BUDAPEST: Models strutted down a catwalk in front of Budapest's parliament recently, as part of a fashion show inspired by Hungarian folk motifs, the latest effort to highlight nationalism in art and culture.
The show not only offered new takes on old Hungarian themes but was also held on National Unity Day, a holiday introduced by Prime Minister Viktor Orban in 2010 to promote a united Hungary.
"National symbols are more important now, the emphasis these days is on how the soul of the nation can be consolidated," said Gyorgy Szabo, head of Trafo, an art house famed for staging daring, innovative productions, often by foreign groups.
Since Orban's ruling Fidesz party took power in 2010, Szabo's long-held ambitions to make Trafo a meeting point for the latest international dance and theatre have been increasingly frowned upon by cultural officials who want him to focus on Hungarian talent.
The government-funded design contest that preceded the fashion show, entitled "Re-buttoned -- Hungarian is in Fashion," was just one effort to strengthen the "national" flavour of culture in the capital and beyond.
Fidesz is striving to bring all areas of public life under the control of people who share their vision of Hungary, one that emphasises national pride and patriotism but is also often hostile to foreign influence, members of Budapest's art scene said.
"Whatever strengthens the principles of conservative politics gets the money and is strongly controlled and centralised. And whatever does not serve those ideas is left to wither and die," said Szabo.
Supporters of the government meanwhile say it is only right that most of the available funds be channelled towards distinctively Hungarian arts projects.
"We now have to reinterpret our tasks, the interests of our community, of the nation and of the capital's inhabitants," a spokesman from the Budapest mayor's office said in an emailed statement to AFP.
"We also have to face the moral crises that we inherited from previous years," he added, in a swipe at the former Socialist government of Hungary.
Orban says he is sweeping away the last remains of the old communist regime left intact by the Socialists, with a series of dramatic reforms and a contentious new constitution passed early this year.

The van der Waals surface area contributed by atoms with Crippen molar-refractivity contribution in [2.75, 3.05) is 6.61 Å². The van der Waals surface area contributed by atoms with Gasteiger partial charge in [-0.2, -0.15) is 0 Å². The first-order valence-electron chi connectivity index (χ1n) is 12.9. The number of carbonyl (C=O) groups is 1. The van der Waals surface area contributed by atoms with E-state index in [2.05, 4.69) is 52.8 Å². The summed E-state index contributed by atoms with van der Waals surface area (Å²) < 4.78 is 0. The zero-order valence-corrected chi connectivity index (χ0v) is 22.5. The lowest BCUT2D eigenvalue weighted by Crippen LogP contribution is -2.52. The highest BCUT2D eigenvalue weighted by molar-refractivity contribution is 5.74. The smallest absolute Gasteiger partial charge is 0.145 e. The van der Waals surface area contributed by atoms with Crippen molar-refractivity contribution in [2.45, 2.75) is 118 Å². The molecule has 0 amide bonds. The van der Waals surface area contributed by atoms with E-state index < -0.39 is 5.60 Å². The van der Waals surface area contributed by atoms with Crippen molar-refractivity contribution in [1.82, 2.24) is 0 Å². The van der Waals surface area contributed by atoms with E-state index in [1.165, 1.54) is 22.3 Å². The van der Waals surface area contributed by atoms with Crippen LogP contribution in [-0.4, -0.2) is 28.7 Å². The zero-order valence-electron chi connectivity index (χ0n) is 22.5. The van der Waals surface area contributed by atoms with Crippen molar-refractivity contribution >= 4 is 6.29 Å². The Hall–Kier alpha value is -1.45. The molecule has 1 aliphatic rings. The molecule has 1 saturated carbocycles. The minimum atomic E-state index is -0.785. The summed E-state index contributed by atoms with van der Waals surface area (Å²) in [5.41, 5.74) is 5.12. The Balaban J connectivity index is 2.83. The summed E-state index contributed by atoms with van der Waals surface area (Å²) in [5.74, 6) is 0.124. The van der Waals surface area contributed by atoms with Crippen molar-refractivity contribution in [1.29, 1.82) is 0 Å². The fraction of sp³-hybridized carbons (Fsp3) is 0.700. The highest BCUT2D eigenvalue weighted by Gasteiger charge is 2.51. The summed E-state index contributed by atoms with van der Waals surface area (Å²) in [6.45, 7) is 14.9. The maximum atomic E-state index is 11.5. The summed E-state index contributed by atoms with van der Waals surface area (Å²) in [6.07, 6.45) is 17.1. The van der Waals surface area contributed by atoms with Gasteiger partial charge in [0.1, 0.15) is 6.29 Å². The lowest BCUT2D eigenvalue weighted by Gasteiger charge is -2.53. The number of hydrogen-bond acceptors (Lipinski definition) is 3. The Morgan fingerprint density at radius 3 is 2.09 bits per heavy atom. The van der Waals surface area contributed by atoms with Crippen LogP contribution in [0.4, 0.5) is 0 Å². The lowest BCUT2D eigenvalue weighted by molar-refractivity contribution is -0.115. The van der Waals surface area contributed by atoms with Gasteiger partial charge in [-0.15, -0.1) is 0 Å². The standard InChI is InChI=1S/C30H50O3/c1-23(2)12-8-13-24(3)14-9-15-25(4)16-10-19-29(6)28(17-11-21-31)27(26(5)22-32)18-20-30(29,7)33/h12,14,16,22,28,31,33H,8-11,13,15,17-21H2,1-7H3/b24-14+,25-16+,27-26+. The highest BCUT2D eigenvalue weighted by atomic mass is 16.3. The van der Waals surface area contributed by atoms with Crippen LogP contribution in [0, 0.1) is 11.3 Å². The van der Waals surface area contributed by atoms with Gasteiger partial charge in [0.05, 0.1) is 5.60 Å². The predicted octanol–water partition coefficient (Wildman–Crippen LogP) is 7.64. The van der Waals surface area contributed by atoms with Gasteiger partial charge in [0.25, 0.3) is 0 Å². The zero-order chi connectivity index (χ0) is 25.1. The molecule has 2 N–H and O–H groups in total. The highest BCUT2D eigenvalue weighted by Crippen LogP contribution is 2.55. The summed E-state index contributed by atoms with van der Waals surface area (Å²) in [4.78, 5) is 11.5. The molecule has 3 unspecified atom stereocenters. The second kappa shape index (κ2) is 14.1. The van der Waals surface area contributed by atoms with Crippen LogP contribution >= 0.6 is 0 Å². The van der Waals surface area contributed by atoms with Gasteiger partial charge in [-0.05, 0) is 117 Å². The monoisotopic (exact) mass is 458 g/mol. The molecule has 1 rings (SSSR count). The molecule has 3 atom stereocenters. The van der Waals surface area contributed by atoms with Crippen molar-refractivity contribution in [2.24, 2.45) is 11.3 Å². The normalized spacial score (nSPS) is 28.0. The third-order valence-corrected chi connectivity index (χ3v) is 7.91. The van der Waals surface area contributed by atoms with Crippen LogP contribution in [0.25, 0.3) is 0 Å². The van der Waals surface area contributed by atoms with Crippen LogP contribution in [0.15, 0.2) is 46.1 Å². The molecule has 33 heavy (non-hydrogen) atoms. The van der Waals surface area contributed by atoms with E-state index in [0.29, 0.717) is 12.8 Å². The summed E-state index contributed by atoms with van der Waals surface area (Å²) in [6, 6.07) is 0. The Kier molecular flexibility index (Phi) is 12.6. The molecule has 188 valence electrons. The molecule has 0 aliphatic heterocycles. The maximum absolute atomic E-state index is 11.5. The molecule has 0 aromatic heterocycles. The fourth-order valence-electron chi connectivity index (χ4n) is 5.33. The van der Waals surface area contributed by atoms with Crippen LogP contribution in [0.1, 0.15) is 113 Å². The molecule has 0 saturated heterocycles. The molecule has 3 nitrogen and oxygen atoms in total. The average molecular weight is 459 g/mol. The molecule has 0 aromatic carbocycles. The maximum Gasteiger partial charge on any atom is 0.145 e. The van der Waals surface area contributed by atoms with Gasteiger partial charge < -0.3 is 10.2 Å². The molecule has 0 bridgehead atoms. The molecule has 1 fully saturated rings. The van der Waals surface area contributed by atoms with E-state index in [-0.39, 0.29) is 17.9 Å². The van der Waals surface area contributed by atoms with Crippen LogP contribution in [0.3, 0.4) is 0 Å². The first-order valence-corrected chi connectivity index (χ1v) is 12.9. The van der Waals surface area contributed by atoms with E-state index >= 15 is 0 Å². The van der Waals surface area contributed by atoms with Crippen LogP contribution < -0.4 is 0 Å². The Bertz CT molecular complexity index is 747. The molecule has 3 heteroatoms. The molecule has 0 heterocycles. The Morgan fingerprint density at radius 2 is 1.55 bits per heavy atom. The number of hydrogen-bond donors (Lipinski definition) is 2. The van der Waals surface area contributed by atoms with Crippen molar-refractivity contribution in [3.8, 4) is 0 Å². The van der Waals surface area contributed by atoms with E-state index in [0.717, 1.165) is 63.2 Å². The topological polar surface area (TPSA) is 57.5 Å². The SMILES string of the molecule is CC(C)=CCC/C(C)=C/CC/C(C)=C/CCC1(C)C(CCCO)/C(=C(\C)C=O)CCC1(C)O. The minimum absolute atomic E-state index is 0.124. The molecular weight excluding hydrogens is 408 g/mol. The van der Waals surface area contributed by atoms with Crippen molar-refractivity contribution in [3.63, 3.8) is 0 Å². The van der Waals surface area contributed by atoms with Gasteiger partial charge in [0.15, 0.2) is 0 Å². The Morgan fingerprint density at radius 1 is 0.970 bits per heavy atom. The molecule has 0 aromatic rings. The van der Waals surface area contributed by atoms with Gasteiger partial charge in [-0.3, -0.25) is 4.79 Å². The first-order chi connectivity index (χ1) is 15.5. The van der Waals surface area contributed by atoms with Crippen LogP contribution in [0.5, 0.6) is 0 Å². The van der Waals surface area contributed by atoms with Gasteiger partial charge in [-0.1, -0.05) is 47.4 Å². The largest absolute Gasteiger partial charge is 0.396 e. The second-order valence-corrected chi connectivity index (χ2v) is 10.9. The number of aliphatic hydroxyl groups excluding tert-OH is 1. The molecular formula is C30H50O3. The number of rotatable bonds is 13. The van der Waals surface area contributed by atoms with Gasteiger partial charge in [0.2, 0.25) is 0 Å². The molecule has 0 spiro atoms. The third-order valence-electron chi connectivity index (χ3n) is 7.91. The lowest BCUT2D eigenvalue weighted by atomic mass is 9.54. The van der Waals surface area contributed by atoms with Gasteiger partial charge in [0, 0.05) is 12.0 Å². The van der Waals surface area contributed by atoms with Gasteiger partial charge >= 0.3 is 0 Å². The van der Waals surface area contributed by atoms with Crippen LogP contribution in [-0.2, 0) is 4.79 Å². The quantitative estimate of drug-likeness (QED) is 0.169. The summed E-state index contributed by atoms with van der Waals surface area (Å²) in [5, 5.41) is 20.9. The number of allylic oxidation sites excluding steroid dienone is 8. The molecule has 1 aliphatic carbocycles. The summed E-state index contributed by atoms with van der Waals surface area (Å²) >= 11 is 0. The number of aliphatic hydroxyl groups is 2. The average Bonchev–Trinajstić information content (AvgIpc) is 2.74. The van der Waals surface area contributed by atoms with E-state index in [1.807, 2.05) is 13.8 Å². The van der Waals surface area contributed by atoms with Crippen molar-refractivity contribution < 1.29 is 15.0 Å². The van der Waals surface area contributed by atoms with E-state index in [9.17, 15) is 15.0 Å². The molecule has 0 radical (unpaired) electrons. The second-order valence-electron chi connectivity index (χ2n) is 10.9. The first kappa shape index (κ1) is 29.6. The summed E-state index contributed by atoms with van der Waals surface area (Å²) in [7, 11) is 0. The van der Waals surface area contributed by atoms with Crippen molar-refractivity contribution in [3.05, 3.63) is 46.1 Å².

But critics -- who felt the new constitution undermines democracy by removing vital checks and balances on the government's power -- say the government is also pandering to the far-right Jobbik party, with its regular criticism of the European Union and International Monetary Fund, from which it is seeking a 20-billion-euro ($25 billion) credit line.
This view gained strength when Budapest Mayor Istvan Tarlos named an open supporter of Jobbik and of the anti-Semitic MIEP party as director of the city's Uj Szinhaz theatre last October.
Despite economic hard times, major projects are in the pipeline, including plans for a vast "Museum Quarter" in Budapest to boost the international profile of Hungarian art.
The planned 150-200 million euro ($188-250 million) project would unite currently separate collections and display Hungarian artists alongside their more famous European contemporaries.
This unification would bring Hungarian art out of isolation, imposed under the Soviet regime, and "position (it) according to its true value," said the project's mastermind, Fine Arts Museum director Laszlo Baan, adding he hoped funds would come from the EU's cultural budget.
An exhibition of Hungarian modernists planned for autumn 2013 at the Musee d'Orsay in Paris is part of his mission.
But while Baan said he was seeking to "reconnect" Hungarian and Western art, Szabo feared politics and economics were dragging the country to the continent's cultural margins.
"We are so far from the London-Berlin-Paris triangle and the critical public here is a lot smaller," he said.
"The big towns keep running on while we are slipping away. The question is when will the distance be so great that we can no longer keep up?" AGENCIES